If you are prepared for the worst, I will proceed. I am one of a family of eleven (five boys and six girls) and the son of Francis and Angeline LaBONTE. I was born at Quebec, Canada April 6, 1836, and lived on a farm adjoining that city until I departed for Bayfield which occurred when I was twenty years of age, taking passage at Detroit on the side wheel steamer, Superior, Capt. SWEET commanding the boat. I am not sure, but believe the folks around felt pretty bad when I left, and I have heard since that lots of people in Canada cried when they learned I had quit that country, and it was said I was a brainy man and it was a shame to see me go, and that it would be hard to replace me. I cannot say whether they ever replaced me or not.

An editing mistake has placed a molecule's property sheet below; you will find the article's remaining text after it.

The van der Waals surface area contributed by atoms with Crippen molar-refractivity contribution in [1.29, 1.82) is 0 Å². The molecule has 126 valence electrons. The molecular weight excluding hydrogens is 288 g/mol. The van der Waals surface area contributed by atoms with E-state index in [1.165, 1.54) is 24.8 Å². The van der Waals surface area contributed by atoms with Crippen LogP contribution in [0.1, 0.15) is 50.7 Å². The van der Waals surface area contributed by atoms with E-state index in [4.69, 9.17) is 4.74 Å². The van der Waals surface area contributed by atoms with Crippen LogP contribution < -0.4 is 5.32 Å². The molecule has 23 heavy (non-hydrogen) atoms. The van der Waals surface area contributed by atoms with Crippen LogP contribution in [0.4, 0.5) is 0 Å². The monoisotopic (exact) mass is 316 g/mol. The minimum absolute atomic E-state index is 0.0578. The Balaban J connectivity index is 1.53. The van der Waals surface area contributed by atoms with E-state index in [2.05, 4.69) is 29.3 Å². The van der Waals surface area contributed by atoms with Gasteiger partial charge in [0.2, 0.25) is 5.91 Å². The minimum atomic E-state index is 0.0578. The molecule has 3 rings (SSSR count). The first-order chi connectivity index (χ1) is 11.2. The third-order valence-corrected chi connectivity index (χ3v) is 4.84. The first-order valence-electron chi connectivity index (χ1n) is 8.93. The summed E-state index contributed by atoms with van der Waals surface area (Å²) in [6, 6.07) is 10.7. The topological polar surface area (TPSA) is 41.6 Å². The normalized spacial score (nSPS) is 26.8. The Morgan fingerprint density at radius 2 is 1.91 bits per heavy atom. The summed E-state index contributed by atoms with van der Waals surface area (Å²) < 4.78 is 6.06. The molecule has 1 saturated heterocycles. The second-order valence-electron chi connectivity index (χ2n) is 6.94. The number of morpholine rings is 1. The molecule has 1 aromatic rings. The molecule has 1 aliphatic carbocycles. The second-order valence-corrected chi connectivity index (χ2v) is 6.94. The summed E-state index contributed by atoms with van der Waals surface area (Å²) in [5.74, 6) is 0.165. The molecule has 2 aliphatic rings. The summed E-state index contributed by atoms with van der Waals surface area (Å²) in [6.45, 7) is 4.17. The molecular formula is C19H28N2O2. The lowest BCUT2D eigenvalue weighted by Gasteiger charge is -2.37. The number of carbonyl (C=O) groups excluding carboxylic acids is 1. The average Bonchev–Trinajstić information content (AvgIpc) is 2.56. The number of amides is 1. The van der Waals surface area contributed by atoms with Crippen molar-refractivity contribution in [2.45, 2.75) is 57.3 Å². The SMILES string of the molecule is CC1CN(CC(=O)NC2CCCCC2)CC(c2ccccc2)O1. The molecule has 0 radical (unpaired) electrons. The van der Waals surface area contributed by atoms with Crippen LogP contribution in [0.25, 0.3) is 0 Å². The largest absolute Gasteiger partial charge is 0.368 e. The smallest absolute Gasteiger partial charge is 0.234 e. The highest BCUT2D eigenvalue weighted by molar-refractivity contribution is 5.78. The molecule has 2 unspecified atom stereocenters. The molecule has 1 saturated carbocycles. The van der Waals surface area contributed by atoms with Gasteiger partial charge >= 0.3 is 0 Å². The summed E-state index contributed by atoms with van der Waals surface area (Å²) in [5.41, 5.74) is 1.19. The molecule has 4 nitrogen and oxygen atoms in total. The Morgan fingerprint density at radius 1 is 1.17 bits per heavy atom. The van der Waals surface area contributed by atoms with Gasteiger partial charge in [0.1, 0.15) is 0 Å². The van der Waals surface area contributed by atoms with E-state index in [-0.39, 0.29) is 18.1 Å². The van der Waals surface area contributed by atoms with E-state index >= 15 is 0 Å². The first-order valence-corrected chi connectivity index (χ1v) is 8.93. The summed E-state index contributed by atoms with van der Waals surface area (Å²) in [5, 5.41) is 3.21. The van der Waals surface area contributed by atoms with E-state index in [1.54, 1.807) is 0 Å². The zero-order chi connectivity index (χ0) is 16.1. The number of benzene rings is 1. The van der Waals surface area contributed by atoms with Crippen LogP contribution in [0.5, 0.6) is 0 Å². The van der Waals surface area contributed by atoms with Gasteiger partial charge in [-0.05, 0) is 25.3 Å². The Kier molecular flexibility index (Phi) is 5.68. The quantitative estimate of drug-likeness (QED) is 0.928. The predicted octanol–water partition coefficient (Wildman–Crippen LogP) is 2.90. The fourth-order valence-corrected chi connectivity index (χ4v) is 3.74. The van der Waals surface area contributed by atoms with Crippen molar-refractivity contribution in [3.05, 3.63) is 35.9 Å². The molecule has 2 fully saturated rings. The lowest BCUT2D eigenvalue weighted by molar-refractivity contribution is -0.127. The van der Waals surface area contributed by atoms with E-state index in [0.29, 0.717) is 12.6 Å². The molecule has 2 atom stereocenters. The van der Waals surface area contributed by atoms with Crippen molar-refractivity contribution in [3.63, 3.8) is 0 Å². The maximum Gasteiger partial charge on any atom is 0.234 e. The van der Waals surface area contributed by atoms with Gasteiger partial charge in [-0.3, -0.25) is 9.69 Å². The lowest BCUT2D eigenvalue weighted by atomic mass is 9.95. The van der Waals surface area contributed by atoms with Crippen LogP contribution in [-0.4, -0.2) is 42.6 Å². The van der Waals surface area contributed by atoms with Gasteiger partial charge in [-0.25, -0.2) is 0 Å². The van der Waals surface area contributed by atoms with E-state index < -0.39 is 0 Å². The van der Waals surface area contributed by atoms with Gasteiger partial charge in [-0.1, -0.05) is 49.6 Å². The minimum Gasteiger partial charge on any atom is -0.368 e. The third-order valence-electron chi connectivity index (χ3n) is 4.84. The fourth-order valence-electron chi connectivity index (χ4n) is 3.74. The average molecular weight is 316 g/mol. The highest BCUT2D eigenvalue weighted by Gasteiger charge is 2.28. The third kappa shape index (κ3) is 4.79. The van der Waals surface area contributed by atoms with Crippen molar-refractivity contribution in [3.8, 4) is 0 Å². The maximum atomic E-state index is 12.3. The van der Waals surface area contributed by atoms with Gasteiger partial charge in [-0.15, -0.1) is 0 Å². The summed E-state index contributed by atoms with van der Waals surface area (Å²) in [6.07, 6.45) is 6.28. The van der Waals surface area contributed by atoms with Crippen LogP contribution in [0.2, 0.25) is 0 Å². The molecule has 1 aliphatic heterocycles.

Among those who were fellow passengers with me for Bayfield were Benjamin BICKSLER, Frank DAVIDSON, John T. CAHO, and a Mr. WYMAN and a Mr. STEADMAN. Our boat's cargo consisted of a little of everything including a lot of cattle for Ontonagon, Mich., but on account of a heavy sea that prevailed we were unable to make that port and came on through to LaPointe, Wis., then a stirring village and headquarters of the American Fur Company, where we arrived June 9th 1856, being en route four days as I remember it. The boat did not stop at Bayfield for the reason there was no dock here at that time.